The job of a medical assistant is to perform clinical and administrative tasks to keep the offices of podiatrists, chiropractors, physicians, and other health professionals run smoothly. A physician assistant must not be confused with a medical assistant. The work of physician assistant is to diagnose, examine, and treat patients under the close supervision of a physician.
The responsibilities of medical assistants differ from office to office, depending upon the location and size of the office. In small practices, a medical assistant perform various tasks. They deal with clinical and administrative duties and report to the physician, office manger, or other health practitioners. Medical assistants who work in large practices, usually, specialize in a specific area under the close supervision of department administrators.
A medical assistant who carry out administrative tasks have various duties. They file and update patients' records, arrange laboratory services, fill out insurance forms, and conduct hospital admission. They also cope with the tasks less specific to medical settings such as greeting patients, answering telephones, handling correspondence, bookkeeping, scheduling appointments, and coping with billing.
A medical assistant who serves in a clinic may have to carry out various duties. These duties may vary according to what is permitted by state law. Some common tasks comprise of recording vital signs, taking medical histories, preparing patients for examination, describing treatment procedures to patients, and facilitating physicians during examinations. A medical assistant gathers and prepares laboratory specimens and execute basic laboratory tests on the premises, sterilize medical instruments, and dispose of contaminated supplies.
Medical assistants instruct patients about special duties and medications, authorize drug refills as directed, administer and prepare medications as guided by a physician, phone prescriptions to a pharmacy, prepare patients for X rays, draw blood, remove sutures, change dressings, and take electrocardiograms. A medical assistant may oversee examining room instruments, buy and maintain equipment and supplies, examine equipment, keep examining and waiting room clean and neat.
Ophthalmic medical assistants, podiatric medical assistants and optometric assistants are some of the examples of specialized assistants who carry out additional duties. The work of ophthalmic medical assistants is to assist ophthalmologists who provide eye care. Their work is to conduct diagnostic tests, record and measure vision, and test eye muscle function. They show patients how to remove, insert, and care for contact lenses. These workers apply eye dressings under the close supervision of a physician.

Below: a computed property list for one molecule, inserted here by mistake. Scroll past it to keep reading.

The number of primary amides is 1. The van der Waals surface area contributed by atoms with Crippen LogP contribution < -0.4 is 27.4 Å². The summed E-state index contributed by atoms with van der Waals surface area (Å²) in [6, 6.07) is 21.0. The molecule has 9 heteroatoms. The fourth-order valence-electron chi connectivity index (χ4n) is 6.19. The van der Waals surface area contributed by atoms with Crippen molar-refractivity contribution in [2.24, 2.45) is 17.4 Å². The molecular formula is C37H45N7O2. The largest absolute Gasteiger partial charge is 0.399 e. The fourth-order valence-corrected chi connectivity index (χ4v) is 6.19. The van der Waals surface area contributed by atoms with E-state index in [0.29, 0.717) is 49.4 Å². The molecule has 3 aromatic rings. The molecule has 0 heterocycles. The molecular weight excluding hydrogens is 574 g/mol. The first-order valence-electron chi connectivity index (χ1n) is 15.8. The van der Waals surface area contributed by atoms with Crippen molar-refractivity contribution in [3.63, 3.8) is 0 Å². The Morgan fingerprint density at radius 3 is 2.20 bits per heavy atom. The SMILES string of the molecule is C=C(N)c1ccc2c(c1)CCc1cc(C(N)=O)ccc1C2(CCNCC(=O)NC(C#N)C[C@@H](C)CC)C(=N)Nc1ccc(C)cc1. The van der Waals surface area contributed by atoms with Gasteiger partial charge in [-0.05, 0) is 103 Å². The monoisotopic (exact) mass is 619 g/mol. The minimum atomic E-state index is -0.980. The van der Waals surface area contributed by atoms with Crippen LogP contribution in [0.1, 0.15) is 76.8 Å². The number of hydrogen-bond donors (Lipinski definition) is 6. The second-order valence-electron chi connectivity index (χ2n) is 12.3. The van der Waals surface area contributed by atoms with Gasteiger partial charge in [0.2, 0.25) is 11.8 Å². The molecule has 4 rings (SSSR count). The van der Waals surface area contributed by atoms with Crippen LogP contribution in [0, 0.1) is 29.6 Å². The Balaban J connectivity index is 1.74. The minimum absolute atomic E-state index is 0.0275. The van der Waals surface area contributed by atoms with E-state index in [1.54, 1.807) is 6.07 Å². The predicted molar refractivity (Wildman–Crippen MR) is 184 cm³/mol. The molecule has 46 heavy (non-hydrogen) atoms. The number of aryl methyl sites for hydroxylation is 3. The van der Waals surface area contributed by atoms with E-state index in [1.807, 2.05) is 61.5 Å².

An ophthalmic medical assistant administers eye medications. They maintain surgical and optical instruments and may help the ophthalmologist in surgery. The work of optometric assistants is to provide eye care. They instruct patients about contact lens, conduct preliminary tests on patients, and provide assistant to an optometrist. A podiatric medical assistant make casting of feet, develop and expose X rays, and help podiatrists in surgery.
Medical assistants work in clean and spacious environments. They constantly discuss with other people and have to deal with various responsibilities at a time. Many full-time medical assistants work forty hours a week. Nevertheless, most medical assistants work part-time, weekends, and evenings.
Training and Educational Qualification
Some of the medical assistants are given on-the-job training; however, many of them complete one-year or two-year programs. Junior colleges, community colleges, vocational schools, and technical high schools offer postsecondary medical assisting programs. The one year program results in a diploma or certificate and a two-year program leads to an associate degree. These courses incorporate various subjects such as physiology, anatomy, transcription, typing, medical terminology, accounting, recordkeeping, insurance processing, and accounting.
Experienced workers who are certified preferred by many employers. Candidates who have certificate reveal that a medical assistant meets established standards of competence. There are a number of associations, which award certification credentials to medical assistants. Candidates may certify in specialty such as optometry, podiatry, and ophthalmology.
A medical assistant may get into other professions through additional training or experience. For instance, some of these professionals may move to teach medical assisting whereas others continue education to become health care workers or nurses. An administrative medical assistant may be promoted to office manager or may get into various administrative support occupations.